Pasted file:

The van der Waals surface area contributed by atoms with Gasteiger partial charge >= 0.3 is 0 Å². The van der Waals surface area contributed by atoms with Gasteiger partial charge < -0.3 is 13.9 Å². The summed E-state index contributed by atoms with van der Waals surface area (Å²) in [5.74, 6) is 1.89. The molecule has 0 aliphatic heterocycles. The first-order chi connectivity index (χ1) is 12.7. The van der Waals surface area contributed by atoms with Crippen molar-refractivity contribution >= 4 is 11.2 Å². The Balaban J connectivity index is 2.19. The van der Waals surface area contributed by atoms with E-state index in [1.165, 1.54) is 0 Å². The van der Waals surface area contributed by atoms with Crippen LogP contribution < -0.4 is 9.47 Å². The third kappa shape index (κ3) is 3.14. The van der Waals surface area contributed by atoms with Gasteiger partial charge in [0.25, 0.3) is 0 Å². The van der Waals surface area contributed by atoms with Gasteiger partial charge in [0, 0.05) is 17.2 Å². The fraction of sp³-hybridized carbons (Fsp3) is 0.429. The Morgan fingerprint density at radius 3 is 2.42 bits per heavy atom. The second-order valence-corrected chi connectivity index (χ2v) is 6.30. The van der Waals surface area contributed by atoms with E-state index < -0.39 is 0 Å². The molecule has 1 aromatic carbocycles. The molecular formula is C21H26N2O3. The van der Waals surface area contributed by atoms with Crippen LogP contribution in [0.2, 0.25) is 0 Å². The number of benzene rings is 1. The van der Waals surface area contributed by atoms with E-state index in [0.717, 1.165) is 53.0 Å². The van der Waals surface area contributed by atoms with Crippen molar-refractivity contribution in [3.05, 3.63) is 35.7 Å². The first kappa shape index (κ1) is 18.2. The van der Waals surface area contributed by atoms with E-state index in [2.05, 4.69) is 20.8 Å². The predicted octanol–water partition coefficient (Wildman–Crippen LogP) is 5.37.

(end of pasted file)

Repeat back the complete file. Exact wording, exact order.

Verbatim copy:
The van der Waals surface area contributed by atoms with Gasteiger partial charge >= 0.3 is 0 Å². The van der Waals surface area contributed by atoms with Gasteiger partial charge < -0.3 is 13.9 Å². The summed E-state index contributed by atoms with van der Waals surface area (Å²) in [5.74, 6) is 1.89. The molecule has 0 aliphatic heterocycles. The first-order chi connectivity index (χ1) is 12.7. The van der Waals surface area contributed by atoms with Crippen molar-refractivity contribution >= 4 is 11.2 Å². The Balaban J connectivity index is 2.19. The van der Waals surface area contributed by atoms with E-state index in [1.165, 1.54) is 0 Å². The van der Waals surface area contributed by atoms with Crippen LogP contribution < -0.4 is 9.47 Å². The third kappa shape index (κ3) is 3.14. The van der Waals surface area contributed by atoms with Gasteiger partial charge in [0.25, 0.3) is 0 Å². The van der Waals surface area contributed by atoms with Gasteiger partial charge in [0, 0.05) is 17.2 Å². The fraction of sp³-hybridized carbons (Fsp3) is 0.429. The Morgan fingerprint density at radius 3 is 2.42 bits per heavy atom. The second-order valence-corrected chi connectivity index (χ2v) is 6.30. The van der Waals surface area contributed by atoms with E-state index < -0.39 is 0 Å². The molecule has 1 aromatic carbocycles. The molecular formula is C21H26N2O3. The van der Waals surface area contributed by atoms with Crippen LogP contribution in [0.2, 0.25) is 0 Å². The number of benzene rings is 1. The van der Waals surface area contributed by atoms with E-state index in [0.717, 1.165) is 53.0 Å². The van der Waals surface area contributed by atoms with Crippen molar-refractivity contribution in [3.05, 3.63) is 35.7 Å². The first kappa shape index (κ1) is 18.2. The van der Waals surface area contributed by atoms with E-state index in [2.05, 4.69) is 20.8 Å². The predicted octanol–water partition coefficient (Wildman–Crippen LogP) is 5.37.